There are two main parts to completing a FIPS 140-2 validation: the first part is CAVP  (Cryptographic Algorithm Validation Program) this is about proving your implementation of a given algorithm is correct using NIST assigned test vectors.  This part went relatively quickly and easily and has the potential to find bugs in crypto algorithms that otherwise appear to be working correctly.  The second part is CMVP (Cryptographic Module Validation Program), this part looks at the security model of the whole "FIPS 140-2 module", in our case we had a separate validation for kernel crypto framework and userspace crypto framework.

CMVP requires we draw boundary around the delivered software components that make up the FIPS 140-2 validation boundary - so files in the file system.  Ideally you want to keep this as small as possible so that non crypto relevant libraries and tools are not part of the FIPS 140-2 boundary. We certainly made some mistakes drawing our boundary in userspace since it was a little larger than it needed to be.  We ended up with some "utility" libraries inside the boundary, so good software engineering practice of factoring out code actually made our FIPS 140-2 boundary bigger.

Why does the FIPS 140-2 boundary matter ?  Well unlike in Common Criteria with flaw remediation in the FIPS 140-2 validation world you can't make any changes to the compiled binaries that make up the boundary without potentially invalidating the existing valiation. Which means having to go through some or all of the process again and importantly this cost real money and a significant amount of elapsed time. 

It isn't even possible to fix "obvious" bugs such as memory leaks, or even things that might lead to vulnerabilties without at least engaging with a validation lab.  This is bad for over all system security, after all isn't FIPS 140-2 supposed to be a security standard ?  I can see, with a bit of squinting, how this can maybe make some sense in a hardware module world but it doesn't make any sense for software.

We also had to add POST (Power On Self Test) code that runs known answer tests for all the FIPS 140-2 approved algorithms that are implemented inside the boundary at "startup time" and before any consumer outside of the framework can use the crypto interfaces. 

For our Kernerl framework we implemented this using the module init hooks and also leveraged the fact that the kcf module itself starts very early in boot (long before we even mount the root file system from inside the kernel).  Since kernel modules are generally only unloaded to be updated the impact of having to do this self test on every startup isn't a big deal.

However in userspace we were forced because of "Implementation Guidance", I'll get back to this later on why it isn't guidance, to do this on every process that directly or indirectly causes the cryptographic framework libaries to be loaded.  This is really bad and is counter to sensible software engineering practice. On general purpose modern operating systems (well anything from the last 15+ years really) like Solaris share library pages are mapped shared so the same readonly pages of code are being used by all the processes that start up.  So this just wastes CPU resources and causes performance problems for short lived processes.  We measured the impact this had on Solaris boot time and it was if I'm remebering correctly about a 9% increase in the time it takes to boot to multi-user.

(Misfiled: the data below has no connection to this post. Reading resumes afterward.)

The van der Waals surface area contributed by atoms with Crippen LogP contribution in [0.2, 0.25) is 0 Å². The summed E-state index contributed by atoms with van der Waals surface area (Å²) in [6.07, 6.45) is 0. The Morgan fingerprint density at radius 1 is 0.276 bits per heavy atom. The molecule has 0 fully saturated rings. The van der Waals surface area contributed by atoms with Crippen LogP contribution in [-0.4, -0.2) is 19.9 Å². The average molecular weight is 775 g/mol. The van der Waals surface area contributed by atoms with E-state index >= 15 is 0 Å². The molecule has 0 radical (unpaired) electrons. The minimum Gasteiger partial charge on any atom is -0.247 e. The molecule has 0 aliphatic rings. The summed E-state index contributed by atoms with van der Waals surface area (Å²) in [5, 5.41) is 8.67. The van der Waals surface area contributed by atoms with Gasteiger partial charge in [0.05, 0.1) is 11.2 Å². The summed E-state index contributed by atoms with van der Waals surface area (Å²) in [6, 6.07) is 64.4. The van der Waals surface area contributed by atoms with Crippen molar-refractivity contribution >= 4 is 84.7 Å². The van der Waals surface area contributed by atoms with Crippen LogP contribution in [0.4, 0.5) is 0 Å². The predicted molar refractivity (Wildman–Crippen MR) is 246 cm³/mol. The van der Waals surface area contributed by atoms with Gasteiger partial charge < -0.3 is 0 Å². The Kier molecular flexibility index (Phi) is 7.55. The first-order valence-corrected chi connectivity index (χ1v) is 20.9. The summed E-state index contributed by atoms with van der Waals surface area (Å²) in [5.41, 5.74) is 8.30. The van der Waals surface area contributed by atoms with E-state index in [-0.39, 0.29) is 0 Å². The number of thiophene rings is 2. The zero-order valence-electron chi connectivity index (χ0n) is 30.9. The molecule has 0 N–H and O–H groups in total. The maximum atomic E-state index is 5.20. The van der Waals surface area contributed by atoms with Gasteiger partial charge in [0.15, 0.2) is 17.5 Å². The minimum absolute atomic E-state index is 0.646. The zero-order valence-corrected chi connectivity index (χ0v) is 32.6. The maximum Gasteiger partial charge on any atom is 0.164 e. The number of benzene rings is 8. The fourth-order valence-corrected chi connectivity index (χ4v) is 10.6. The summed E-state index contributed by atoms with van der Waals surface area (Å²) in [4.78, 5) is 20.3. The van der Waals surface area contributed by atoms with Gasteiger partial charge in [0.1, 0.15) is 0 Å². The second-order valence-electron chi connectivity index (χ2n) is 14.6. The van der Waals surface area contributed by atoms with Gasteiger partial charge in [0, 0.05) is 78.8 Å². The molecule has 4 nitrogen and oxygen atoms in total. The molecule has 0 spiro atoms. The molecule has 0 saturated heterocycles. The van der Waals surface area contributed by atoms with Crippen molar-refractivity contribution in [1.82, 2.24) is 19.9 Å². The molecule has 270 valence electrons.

I've actually spoken with NIST about the "always on POST" and we tried hard to come up with an alternative solution but so far we can't seem to agree on a method that would allow this to be done just once at system boot and only do it again if the on disk binaries are acutally changed (which we can easily detect!).

Now lets combine these last two things, we had to add code that runs every time our libraries load and we can't make changes to the delivered binaries without possibly causing our validation to become invalid.  Solaris actually had a bug in some of the new FIPS 140-2 POST code in userspace that had a risk of a file descriptor leak (it wasn't something that was an exploitable security vulnerability and it was only one single fd) but we couldn't have changed that without revising which binaries were part of the FIPS 140-2 validation.  This is bad for customers that are forced by their governments or other security standards to run with FIPS 140-2 validated crypto modules, because sometimes they might have to miss out on critical fixes.

I promissed I'd get back to "Implementation Guidance", this is really aroundable way of updating the standard with new interpretations that often look to developers like whole new requirements (that we were supposed to magically know about) without the standard being revised.  While the approved validation labs to get pre-review of these new or updated IGs the impact for vendors is huge.   A module that passes FIPS 140-2 (which is a specific revision, the current one as of this time, of the standard) today might not pass FIPS 140-2 in the future - even if nothing was changed. 

In fact we are in potentially in this situation with Solaris 11.  We have completed and passed a FIPS 140-2 validation but due to changes in the Implementation Guidance we aren't sure we would be able to submit the identical code again and pass. So we may have to make changes just to pass FIPS 140-2 new or updated IGs that has no functional beneift to our customers.